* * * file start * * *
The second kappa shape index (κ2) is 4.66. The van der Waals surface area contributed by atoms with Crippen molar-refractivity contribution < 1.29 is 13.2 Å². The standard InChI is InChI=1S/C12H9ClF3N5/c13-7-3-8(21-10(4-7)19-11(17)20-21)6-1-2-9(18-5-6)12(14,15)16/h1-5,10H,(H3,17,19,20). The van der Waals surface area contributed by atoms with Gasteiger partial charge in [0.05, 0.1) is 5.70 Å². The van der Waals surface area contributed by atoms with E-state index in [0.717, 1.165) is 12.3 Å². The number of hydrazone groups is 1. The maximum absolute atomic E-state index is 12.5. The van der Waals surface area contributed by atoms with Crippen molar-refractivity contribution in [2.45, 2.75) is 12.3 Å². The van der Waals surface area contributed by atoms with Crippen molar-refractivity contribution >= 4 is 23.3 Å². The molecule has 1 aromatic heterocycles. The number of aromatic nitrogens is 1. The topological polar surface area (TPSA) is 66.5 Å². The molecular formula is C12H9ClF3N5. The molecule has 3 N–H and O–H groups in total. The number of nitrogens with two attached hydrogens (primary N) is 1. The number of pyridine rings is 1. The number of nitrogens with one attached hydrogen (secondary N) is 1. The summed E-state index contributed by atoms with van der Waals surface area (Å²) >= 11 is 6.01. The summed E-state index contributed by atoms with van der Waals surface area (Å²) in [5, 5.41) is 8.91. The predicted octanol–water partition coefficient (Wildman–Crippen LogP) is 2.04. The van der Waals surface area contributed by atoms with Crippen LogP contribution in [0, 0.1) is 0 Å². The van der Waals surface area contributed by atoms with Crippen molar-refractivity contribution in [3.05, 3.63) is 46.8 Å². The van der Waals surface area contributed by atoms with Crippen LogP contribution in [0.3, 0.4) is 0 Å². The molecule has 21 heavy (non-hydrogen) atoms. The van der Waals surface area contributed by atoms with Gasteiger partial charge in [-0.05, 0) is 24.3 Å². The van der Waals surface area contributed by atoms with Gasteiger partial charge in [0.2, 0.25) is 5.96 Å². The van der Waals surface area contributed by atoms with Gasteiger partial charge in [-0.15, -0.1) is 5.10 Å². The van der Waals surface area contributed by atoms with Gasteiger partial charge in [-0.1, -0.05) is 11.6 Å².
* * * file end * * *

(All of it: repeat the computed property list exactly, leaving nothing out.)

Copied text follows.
The second kappa shape index (κ2) is 4.66. The van der Waals surface area contributed by atoms with Crippen molar-refractivity contribution < 1.29 is 13.2 Å². The standard InChI is InChI=1S/C12H9ClF3N5/c13-7-3-8(21-10(4-7)19-11(17)20-21)6-1-2-9(18-5-6)12(14,15)16/h1-5,10H,(H3,17,19,20). The van der Waals surface area contributed by atoms with Gasteiger partial charge in [0.05, 0.1) is 5.70 Å². The van der Waals surface area contributed by atoms with E-state index in [0.717, 1.165) is 12.3 Å². The number of hydrazone groups is 1. The maximum absolute atomic E-state index is 12.5. The van der Waals surface area contributed by atoms with Crippen molar-refractivity contribution in [2.45, 2.75) is 12.3 Å². The van der Waals surface area contributed by atoms with Crippen molar-refractivity contribution >= 4 is 23.3 Å². The molecule has 1 aromatic heterocycles. The number of aromatic nitrogens is 1. The topological polar surface area (TPSA) is 66.5 Å². The molecular formula is C12H9ClF3N5. The molecule has 3 N–H and O–H groups in total. The number of nitrogens with two attached hydrogens (primary N) is 1. The number of pyridine rings is 1. The number of nitrogens with one attached hydrogen (secondary N) is 1. The summed E-state index contributed by atoms with van der Waals surface area (Å²) >= 11 is 6.01. The summed E-state index contributed by atoms with van der Waals surface area (Å²) in [5, 5.41) is 8.91. The predicted octanol–water partition coefficient (Wildman–Crippen LogP) is 2.04. The van der Waals surface area contributed by atoms with Crippen LogP contribution in [0, 0.1) is 0 Å². The van der Waals surface area contributed by atoms with Crippen molar-refractivity contribution in [3.05, 3.63) is 46.8 Å². The van der Waals surface area contributed by atoms with Crippen LogP contribution in [0.3, 0.4) is 0 Å². The molecule has 21 heavy (non-hydrogen) atoms. The van der Waals surface area contributed by atoms with Gasteiger partial charge in [-0.05, 0) is 24.3 Å². The van der Waals surface area contributed by atoms with Gasteiger partial charge in [0.2, 0.25) is 5.96 Å². The van der Waals surface area contributed by atoms with Gasteiger partial charge in [-0.15, -0.1) is 5.10 Å². The van der Waals surface area contributed by atoms with Gasteiger partial charge in [-0.1, -0.05) is 11.6 Å².